The health condition of women and children in Meghalaya is worrisome with a large number of this population being malnourished, a National health report has revealed.
According to Public Health Foundation of India (PHFI) report 2015, Meghalaya has some of the highest number of ‘stunting, wasting and underweight’ children in the age group of 0 to 5 years.
A child is defined as stunting when it has inadequate height for age. Wasting on the other hand is inadequate weight for height. Underweight is defined as a child having indicators of both stunting and wasting traits.
In the study it has been found that although Meghalaya’s share in the national population is just 0.2 per cent, its share in the total number of stunted children (0 to 5 years) in the country is 1.9 per cent.
Its share in the total number of wasted children in India, in the same age group, is 2.5 per cent. In other words, one in 40 children is wasting.
In fact, during 2014 to 2015, the number of stunting children in Meghalaya has risen from 42.9 per cent to 43.8 per cent. In the same period, the number of wasting children has risen from 13.1 per cent to 15.3 per cent.
As for underweight children, Meghalaya’s total share in India’s total of such children is 1.9 per cent. This translates to 1 in 53 children in the State being underweight.
When it came to anemic women and adolescent girls, whopping 56.2 percent women in the age group of 15-49 years were anemic. Also 46.5 per cent adolescent girls in the age group of 15 to 19 years were found to be anemic.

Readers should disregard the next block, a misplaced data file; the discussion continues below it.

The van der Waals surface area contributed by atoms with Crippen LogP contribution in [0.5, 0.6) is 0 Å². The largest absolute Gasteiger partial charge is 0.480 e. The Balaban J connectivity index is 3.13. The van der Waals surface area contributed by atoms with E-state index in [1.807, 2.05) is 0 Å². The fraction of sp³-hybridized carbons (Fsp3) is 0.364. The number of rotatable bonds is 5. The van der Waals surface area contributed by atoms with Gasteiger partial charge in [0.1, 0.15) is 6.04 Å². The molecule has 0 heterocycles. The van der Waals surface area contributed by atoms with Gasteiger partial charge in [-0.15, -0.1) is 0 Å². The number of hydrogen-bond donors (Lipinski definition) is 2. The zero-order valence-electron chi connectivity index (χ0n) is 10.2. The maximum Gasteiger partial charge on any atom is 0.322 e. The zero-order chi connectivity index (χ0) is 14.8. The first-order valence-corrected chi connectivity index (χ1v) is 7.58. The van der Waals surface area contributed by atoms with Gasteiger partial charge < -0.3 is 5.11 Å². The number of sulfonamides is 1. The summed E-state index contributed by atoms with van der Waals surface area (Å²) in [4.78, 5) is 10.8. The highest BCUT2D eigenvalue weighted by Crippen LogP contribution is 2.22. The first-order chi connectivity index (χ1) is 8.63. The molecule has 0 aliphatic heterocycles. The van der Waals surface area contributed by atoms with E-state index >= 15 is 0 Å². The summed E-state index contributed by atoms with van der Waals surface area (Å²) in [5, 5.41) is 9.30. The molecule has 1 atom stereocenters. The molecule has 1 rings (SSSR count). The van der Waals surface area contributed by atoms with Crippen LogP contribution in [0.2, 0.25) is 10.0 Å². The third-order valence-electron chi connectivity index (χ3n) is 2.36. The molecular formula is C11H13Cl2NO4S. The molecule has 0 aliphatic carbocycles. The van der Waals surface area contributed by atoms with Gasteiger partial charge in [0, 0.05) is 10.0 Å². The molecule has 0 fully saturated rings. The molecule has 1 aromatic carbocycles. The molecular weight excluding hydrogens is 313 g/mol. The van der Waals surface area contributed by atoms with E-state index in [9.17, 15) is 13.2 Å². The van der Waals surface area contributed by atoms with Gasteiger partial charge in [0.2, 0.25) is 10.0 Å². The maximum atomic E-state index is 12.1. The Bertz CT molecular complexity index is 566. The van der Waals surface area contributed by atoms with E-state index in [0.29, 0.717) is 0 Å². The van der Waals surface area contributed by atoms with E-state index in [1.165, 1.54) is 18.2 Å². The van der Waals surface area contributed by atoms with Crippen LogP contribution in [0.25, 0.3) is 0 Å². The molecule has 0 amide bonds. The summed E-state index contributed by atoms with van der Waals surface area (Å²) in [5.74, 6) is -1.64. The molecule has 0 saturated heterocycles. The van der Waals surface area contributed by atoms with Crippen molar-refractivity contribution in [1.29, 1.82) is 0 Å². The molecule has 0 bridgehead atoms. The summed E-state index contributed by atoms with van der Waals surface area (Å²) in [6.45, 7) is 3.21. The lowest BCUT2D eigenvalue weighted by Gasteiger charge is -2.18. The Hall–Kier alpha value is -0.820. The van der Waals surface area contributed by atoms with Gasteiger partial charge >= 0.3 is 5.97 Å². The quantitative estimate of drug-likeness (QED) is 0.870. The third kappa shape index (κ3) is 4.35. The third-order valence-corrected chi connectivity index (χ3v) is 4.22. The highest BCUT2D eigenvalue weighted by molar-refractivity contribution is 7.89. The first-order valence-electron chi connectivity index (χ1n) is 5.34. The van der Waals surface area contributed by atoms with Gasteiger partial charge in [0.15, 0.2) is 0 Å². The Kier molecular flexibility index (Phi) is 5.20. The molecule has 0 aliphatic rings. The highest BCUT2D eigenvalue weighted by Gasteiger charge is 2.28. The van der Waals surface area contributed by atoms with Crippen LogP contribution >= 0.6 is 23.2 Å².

Some of the reasons for these poor health conditions includes just 23.5 per cent of the mothers has full antenatal care. Fifty per cent had four antenatal care visits during their pregnancy. Only 53 per cent had their antenatal check-ups in the first three months of their pregnancy.
Moreover, just 36.2 per cent of expecting mothers consumed iron folic acid for 100 days or more. On the other hand, just 51.4 per cent had institutional deliveries.
It has also been found that only 42.3 per cent of the women were given advice on the importance of breastfeeding. A mere 25.3 per cent were advised on nutrition and 23.8 per cent on the importance of institutional delivery.
Worryingly, in terms of training of health workers, only 30.9 per cent of the Anganwadi workers had correct knowledge of intake of food by pregnant women. On health service delivery, there is one ASHA worker per 379 persons in the rural areas of the State.
‘The State expenditure on schemes delivering nutrition-specific interventions is woefully low as compared to the national average,’ Neha Raykar of PHFI said.
The report was published in December last year and it is being circulated to each State of the country by the organisation.